When Luke wrote of the sales in the temple, he had a point. The point was not to preclude jumble sales at church. He was not abhorring the sales, but the cheating in the name of God. This Gospel does literally preclude cheating people at those jumble sales! You must understand the temple hawkers were selling perfect defective “sacrificial lambs” which would be recycled over and over. In their very successful effort to make money they were defrauding the people and insulting God in His own House. It should also be pointed out that a church should be a place of worship. It may be a Prophet Center, but not a Profit Center. Similar sounding words, but a totally different meaning for the church. If the building needs constant commercial enterprise, then perhaps the emphasis is on the wrong center. All of these churches that emphasize quantity over quality should be suspect. It does not matter the quantity, as long as you have a base of quality believers that serve the One Triune God. We need to be concerned more about the spreading of His Word, the constant truth, then focusing on how many people we can attract, and how the message can be changed to suit them. These are both problems with the modern churches today. A church should be funded for its needs by its members and its wants should come much later, if not in fact unheeded. A church is about Him, not about IT. It should not be a self-licking ice cream cone, but a center to help the believers walk in Christ, not focusing on physical and material plant on earth, but on helping us on our own “Pilgrim’s Progress” towards heaven. If it focuses on anything but that, it is a stumbling block to believers. We are not called to be a stumbling block, but to be guides, to be lanterns shining in the darkness, to be as a light cloud amidst the darkness of this world.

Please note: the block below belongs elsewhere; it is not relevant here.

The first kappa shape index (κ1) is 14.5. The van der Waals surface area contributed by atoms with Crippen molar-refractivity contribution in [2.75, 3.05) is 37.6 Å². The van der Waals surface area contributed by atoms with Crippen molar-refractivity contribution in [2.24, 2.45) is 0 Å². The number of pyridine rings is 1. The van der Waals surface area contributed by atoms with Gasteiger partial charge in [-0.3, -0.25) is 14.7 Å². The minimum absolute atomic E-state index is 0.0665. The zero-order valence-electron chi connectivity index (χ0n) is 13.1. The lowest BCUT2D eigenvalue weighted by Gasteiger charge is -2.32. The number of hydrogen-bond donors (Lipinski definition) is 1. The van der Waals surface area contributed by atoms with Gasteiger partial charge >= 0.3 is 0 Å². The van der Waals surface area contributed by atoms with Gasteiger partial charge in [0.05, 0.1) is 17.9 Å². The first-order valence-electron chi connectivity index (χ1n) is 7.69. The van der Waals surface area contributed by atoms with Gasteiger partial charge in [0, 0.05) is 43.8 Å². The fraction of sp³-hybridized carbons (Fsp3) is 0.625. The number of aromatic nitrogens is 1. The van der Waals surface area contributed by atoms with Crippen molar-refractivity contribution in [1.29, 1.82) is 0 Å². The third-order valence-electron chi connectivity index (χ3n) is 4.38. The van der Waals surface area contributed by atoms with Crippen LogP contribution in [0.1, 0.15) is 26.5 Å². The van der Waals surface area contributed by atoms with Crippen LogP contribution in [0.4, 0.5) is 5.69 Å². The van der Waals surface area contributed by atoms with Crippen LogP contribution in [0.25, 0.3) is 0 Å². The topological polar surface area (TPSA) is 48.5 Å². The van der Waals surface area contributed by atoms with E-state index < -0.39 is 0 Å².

Do what you are supposed to do when you are supposed to do it. That is duty. It does not matter how you “feel” about black or white. Black is black; White is white. Do your duty. Work as hard as you can, do the best you can, trust in the Lord. By the way, cheat no one. If you follow that, you won’t need to be told, “Particularly in God’s House.”
Action counts. For by their actions ye shall know them.
Heaven is at the end of an uphill trail. The easy downhill trail does not lead to the summit.
The time is now, not tomorrow. The time has come, indeed. How will you ACT?
It is by our actions we are known.
Be of God - Live of God - Act of God
 The concept of being truthful in the efforts we make to spread The Word is not a separate subject by any means, but would take more time to talk about than we have time for here. Suffice it to say that we must take every care to spread The Truth and not what our audience, whoever that may be, would like to hear. When we bring our “sacrifice” to the “temple” we need make certain it is in fact as perfect as we can make it. This is so hard that one of the recurring themes of the Collects is asking for guidance to ask for the right things.
 A term I first heard from Bishop Dennis Campbell in 2011. It was a great thought then and a great thought now!
Thursday, July 28, 2016
But the Comforter, which is the Holy Ghost, whom the Father will send in my name, he shall teach you all things, and bring all things to your remembrance, whatsoever I have said unto you. (John 14:26)
I wonder how many readers of this devotion will remember their first grade teacher in primary school. I certainly remember, with vivid detail, my first grade teacher – Mrs. Painter. She immediately became my hero when we reported for the first day of school. I can now dismiss my manly pride and admit that I was scared stiff the first day that my mom left me at the door of the classroom with a last hug and a kiss. My older sister had taught me, long before, to sing the little jingle, “School Days, School Days; Good old Golden Rule Days.”